Chang Hitalia, 52-year-old Ironman finisher, shares tips to conquer triathlon's toughest race
Chang Hitalia finished the 2017 Ironman World Championship in Kona, Hawaii at age 52.

TRIATHLETES are set for a treat with the first full Ironman race in the Philippines on June 3 at Subic.

But rewarding as it is to cross the finish line after swimming 3.86 kilometers, biking 180.25 km, and running 42.2K, the race powered by  Century Tuna is so tough that it demands many hours of training and a lot of self-discipline.

While it’s no easy feat, finishing a full Ironman is not impossible. Just ask Century Tuna Tri-Hard team member Celma ‘Chang’ Hilalia.

At age 52, Hilalia finished strong at the Ironman World Championship in Kona, Hawaii last year—this after taking up triathlon at age 46 and joining group runs and races just eight years ago.

Such feat required a lot of sacrifice for Hitalia. She made major adjustments to her daily routine to meet the demands of training for all three disciplines of triathlon and still have ample time for other things. Her dedication, though, paid off with her second-place finish in her age-group in her first Ironman 70.3 race at Langkawi in 2014.

In 2016, Hitalia finished strong in two more Ironman 70.3 races in Hefei and Xiamen, China—the latter earning her a coveted spot in the 2017 Ironman World Championship in Kona, Hawaii.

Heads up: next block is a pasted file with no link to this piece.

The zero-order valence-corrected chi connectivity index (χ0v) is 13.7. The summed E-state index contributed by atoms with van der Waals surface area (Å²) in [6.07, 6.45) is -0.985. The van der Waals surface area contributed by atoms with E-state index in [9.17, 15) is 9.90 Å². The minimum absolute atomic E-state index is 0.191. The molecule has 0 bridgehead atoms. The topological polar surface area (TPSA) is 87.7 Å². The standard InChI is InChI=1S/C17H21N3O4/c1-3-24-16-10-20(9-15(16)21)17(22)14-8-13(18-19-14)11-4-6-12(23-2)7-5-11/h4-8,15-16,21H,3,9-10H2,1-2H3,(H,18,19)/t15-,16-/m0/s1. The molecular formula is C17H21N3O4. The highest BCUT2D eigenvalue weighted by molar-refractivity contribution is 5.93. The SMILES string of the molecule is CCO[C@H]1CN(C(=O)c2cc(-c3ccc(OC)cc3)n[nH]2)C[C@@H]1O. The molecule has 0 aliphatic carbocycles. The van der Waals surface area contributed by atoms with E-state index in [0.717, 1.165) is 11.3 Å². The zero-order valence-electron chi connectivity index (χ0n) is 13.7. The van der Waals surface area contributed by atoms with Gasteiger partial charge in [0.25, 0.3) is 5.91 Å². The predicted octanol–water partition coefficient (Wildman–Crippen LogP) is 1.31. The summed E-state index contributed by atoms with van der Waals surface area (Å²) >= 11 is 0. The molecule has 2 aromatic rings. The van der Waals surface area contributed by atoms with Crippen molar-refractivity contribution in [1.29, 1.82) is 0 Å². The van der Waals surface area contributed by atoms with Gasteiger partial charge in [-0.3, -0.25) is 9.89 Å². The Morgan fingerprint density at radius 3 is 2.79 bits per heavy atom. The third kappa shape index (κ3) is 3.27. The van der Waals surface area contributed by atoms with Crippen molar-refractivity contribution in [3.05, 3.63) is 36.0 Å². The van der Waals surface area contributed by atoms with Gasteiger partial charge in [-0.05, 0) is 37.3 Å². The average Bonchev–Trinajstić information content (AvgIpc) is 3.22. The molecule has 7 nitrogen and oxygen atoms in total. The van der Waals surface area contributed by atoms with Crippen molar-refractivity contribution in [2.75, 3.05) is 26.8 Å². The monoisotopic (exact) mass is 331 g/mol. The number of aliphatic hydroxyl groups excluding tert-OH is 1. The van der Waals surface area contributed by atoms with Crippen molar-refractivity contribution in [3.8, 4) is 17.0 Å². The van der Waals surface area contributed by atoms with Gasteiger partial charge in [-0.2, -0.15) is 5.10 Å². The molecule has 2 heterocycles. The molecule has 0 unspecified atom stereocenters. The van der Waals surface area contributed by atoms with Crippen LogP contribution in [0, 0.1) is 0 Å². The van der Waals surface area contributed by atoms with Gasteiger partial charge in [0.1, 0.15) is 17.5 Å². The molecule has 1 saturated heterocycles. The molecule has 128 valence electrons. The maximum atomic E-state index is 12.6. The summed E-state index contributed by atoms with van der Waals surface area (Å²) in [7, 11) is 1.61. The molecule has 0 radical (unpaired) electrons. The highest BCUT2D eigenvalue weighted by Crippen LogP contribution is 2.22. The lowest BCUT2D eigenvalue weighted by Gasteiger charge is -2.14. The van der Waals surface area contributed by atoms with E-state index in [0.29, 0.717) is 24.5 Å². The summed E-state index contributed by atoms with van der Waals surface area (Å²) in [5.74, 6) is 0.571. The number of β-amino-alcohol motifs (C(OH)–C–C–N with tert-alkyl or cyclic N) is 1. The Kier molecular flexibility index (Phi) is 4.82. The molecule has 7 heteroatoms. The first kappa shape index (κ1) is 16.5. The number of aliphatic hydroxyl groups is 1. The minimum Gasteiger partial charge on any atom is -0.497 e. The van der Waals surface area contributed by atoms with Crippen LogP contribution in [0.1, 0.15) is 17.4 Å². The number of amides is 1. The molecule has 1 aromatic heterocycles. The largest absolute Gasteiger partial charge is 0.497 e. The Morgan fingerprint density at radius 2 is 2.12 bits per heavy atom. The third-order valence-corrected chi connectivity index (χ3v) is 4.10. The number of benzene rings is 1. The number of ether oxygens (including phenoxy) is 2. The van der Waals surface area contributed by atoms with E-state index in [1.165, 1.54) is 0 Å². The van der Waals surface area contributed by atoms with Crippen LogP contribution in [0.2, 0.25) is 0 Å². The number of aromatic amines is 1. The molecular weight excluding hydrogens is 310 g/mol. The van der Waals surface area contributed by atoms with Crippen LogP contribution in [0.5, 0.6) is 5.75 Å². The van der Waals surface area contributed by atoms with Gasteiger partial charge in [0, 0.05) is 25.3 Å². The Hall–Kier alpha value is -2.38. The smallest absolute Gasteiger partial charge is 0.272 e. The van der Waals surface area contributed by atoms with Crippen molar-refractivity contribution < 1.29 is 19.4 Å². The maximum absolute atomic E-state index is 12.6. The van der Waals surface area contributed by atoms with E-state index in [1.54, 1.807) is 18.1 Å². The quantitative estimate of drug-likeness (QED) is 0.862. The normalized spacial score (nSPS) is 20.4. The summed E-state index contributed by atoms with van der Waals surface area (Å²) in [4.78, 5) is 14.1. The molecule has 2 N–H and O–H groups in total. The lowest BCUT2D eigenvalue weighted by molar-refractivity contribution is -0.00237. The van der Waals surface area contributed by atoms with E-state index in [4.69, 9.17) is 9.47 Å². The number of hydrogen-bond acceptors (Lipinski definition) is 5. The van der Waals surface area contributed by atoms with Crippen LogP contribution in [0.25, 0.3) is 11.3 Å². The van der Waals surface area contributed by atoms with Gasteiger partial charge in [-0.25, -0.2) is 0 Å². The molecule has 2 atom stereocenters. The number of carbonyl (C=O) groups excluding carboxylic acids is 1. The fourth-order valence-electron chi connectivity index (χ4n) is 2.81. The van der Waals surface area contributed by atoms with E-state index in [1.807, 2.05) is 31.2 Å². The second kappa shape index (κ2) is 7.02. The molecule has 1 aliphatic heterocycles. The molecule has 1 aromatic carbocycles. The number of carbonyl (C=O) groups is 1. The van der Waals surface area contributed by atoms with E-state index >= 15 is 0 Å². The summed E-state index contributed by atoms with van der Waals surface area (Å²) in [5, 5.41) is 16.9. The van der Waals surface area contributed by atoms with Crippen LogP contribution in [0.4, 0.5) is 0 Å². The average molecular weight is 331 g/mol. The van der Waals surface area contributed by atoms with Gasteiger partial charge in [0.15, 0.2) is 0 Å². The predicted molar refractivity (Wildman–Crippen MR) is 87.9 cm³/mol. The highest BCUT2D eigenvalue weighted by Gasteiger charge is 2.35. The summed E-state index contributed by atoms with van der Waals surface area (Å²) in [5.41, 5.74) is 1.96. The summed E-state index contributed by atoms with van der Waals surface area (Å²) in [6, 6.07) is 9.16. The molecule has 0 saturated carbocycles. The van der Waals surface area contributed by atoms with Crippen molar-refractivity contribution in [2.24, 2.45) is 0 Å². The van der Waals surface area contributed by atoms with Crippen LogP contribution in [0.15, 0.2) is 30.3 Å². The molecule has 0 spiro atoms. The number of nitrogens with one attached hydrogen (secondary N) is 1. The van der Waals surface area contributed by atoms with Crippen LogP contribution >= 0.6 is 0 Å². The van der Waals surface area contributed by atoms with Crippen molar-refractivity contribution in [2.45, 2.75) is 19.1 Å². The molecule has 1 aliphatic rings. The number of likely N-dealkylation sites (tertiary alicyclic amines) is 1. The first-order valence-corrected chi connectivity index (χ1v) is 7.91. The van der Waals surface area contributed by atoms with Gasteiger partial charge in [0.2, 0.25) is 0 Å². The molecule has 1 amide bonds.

“It was always a goal to qualify since I embraced triathlon as part of my life,” said Hitalia, who was aware she had to sacrifice some more in training for Kona.

Hitalia spent seven months building her strength, and conditioning to endure the Ironman’s swim, bike, and run legs. In between, she joined a number of races to check her progress. With the help of her teammates at Century Tuna Tri-Hard, she also trained in different conditions—hot weather, strong winds, and uphill routes—essentially what the Kona race was known for.  

Still, all that preparation was not enough to prepare her for the struggles she faced in Kona.

Hitalia struggled with the water conditions and the brutal bike leg.

“Starting off with more than 600 female age groupers was really a struggle. I kept my calm and stuck with my rhythm,” she recalled. “The hills were punishing, the heat and humidity were harsh, and it was crazy windy.”

Fatigue started creeping in during the 42K run part, where she had thoughts of giving up. But powered by the crowd, Hitalia soldiered on to cross the finish line and described the experience as nothing but amazing.

“The cheers from the crowd, the festive mood, and the red carpet made it an overwhelming experience. Suddenly all the pain subsided and all my hard work became reality. The happiness when you finally hear your name being called out is surreal,” Hitalia said.

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Knowing what it takes to finish the grueling race and the elation that takes over, Hitalia wishes for her fellow Pinoy triathletes to experience the same feeling. But she gives one important advice for those looking to join the Century Tuna Ironman Philippines: Respect the distance.

“Train right, work with a certified coach, and come in adequately prepared. When race day comes, enjoy the experience,” Hitalia said.

Follow the writer on Twitter: @spinph